As woolly lambs go, she's something of a mammoth.
So pity poor old mum when Sally arrived in the world.
Weighing a massive 23lb - three times the size of a normal lamb - the youngster doesn't so much gambol as stride across the pasture.
Lambing it up: Sally grins for the camera
Mammoth: Weighing 23lb, Sally (left) is three times the size of a normal lamb
Farmer Ken Jones had been a little puzzled when ewe Daisy kept on getting bigger, and bigger, but didn't give birth.
But he soon found out why when he spotted the Suffolk cross struggling to give birth on Sunday.
'She was lying down and pushing for quite some time and obviously having some difficulties so I went to help,' he said.
'I thought she was having triplets, she was so big. As I pulled the front legs I thought, "This is a big one".
'It only came out about halfway when normally that would have been the whole lamb - it just kept coming and coming. It was incredible. We've had quite a few big lambs but she was nearly twice the size of anything we have had before.'
Family affair: Sally plays with her mother Daisy while farmer Ken Jones and his wife Susan look on
The whole delivery took about 15 minutes, compared to two or three minutes for a more modestly sized lamb. Not surprisingly, Daisy needed a bit of a rest after her birthing ordeal.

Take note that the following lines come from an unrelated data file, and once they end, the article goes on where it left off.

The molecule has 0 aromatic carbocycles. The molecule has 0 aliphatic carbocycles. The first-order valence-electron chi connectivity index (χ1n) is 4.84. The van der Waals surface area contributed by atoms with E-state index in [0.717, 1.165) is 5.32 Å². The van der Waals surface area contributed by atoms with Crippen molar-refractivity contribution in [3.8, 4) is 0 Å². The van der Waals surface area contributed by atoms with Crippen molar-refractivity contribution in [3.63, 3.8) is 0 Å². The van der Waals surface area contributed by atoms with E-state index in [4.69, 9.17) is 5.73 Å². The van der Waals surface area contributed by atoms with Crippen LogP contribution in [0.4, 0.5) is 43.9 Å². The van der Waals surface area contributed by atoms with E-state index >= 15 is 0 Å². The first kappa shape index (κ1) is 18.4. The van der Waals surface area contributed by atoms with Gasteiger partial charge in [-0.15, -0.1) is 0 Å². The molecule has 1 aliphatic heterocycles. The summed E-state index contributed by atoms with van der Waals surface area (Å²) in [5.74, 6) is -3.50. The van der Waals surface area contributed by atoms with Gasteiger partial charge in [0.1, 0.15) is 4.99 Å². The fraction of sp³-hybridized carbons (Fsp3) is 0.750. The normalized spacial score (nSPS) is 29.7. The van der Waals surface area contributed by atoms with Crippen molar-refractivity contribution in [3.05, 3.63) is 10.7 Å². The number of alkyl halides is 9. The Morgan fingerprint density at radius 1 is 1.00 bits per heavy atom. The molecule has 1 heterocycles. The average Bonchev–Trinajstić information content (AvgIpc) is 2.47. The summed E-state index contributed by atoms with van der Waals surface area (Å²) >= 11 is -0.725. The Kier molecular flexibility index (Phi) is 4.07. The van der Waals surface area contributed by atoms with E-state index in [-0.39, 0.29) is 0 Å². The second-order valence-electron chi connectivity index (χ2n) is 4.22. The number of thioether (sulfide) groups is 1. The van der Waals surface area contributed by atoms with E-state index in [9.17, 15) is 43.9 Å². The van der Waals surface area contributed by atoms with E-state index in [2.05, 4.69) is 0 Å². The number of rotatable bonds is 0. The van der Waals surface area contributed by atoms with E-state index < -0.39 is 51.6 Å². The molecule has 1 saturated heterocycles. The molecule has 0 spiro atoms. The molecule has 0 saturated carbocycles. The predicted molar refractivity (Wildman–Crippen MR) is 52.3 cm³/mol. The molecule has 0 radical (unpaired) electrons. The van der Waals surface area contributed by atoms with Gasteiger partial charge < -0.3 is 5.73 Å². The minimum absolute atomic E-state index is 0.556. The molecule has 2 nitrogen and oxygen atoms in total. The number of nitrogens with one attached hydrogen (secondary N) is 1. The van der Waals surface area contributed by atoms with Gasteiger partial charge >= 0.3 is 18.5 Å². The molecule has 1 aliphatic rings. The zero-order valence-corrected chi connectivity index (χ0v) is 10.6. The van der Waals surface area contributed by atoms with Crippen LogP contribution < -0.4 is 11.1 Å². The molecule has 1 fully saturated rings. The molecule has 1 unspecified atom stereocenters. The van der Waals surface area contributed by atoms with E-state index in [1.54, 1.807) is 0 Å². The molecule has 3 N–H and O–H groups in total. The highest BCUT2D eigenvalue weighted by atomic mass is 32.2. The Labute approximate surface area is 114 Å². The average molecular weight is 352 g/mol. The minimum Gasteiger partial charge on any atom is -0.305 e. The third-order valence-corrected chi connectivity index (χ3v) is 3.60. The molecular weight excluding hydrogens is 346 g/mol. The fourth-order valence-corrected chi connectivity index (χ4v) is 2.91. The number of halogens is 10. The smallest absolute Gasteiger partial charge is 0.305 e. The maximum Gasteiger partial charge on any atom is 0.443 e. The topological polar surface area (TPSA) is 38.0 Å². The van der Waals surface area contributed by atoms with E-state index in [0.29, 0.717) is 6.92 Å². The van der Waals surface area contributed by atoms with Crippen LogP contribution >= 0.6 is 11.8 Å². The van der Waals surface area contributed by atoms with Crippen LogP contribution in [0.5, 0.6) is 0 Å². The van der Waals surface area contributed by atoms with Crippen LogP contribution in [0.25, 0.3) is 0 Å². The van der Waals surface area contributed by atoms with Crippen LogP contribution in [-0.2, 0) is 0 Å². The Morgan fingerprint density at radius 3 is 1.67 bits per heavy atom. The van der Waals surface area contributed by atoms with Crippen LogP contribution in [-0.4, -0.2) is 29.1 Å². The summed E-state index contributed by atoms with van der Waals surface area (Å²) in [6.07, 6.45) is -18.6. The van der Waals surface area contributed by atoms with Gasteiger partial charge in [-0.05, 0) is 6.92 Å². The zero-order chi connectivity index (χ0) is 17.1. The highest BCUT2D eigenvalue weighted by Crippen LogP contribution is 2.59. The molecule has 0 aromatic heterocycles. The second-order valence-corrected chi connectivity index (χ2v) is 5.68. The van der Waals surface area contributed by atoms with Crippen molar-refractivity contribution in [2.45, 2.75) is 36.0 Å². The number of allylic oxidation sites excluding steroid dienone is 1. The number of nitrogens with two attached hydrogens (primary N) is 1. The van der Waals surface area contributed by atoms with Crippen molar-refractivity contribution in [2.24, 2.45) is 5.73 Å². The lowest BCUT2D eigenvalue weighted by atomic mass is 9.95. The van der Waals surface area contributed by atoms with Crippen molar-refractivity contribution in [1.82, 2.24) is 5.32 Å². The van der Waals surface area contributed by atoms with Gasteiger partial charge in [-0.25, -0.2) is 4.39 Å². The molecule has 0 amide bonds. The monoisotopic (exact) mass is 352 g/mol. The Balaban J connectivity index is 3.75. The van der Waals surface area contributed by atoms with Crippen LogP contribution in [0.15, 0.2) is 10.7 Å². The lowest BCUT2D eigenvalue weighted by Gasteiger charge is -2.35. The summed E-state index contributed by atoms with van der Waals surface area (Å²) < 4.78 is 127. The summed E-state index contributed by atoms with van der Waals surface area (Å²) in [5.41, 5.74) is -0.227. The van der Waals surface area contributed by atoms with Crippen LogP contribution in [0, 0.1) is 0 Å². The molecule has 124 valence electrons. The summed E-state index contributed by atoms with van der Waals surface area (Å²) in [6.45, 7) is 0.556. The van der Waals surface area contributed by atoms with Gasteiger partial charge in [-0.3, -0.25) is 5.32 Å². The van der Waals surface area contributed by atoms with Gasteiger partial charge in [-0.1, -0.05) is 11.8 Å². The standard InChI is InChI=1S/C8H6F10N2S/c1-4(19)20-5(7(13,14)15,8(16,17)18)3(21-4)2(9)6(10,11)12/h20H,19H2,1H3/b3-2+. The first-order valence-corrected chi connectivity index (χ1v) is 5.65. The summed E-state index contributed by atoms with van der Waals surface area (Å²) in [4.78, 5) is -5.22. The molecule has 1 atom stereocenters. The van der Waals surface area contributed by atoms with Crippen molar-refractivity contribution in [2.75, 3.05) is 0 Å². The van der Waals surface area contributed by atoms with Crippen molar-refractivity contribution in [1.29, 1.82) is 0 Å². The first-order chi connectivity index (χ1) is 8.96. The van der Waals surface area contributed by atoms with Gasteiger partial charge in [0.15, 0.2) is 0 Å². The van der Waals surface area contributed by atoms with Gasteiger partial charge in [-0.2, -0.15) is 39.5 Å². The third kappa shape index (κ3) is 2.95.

But Sally - named after the song Mustang Sally - was soon up on her feet and suckling.
Mr Jones said: 'They are usually a bit lazy when they are big, but she was surprisingly quick to get up.'
Mr Jones, a part-time sheep farmer with his wife Susan at their home in East Huntspill, Somerset, said Sally has a 'big future'.
'We tend to have too many ewe lambs to keep but she's special and has had a lucky escape,' he said. 'She's not for the chop.'
A spokesman for the British Veterinary Association said: 'Big births like this can be one of the quirks of nature - it could be down to things like the genetics or the feed.'
The sight of lambs in the fields is a sure sign that Spring has sprung in Britain.
And after the bitterest winter for more than 30 years, the sunshine, lambing season and display of seasonal flowers has has brought a bright forecast for the spring.
As wildlife came out to greet this week's warmer weather, the Met Office said it would be warm for the rest of the month.
Met Office forecaster Charles Powell said: 'The temperatures will be more normal and above average for the time of year.
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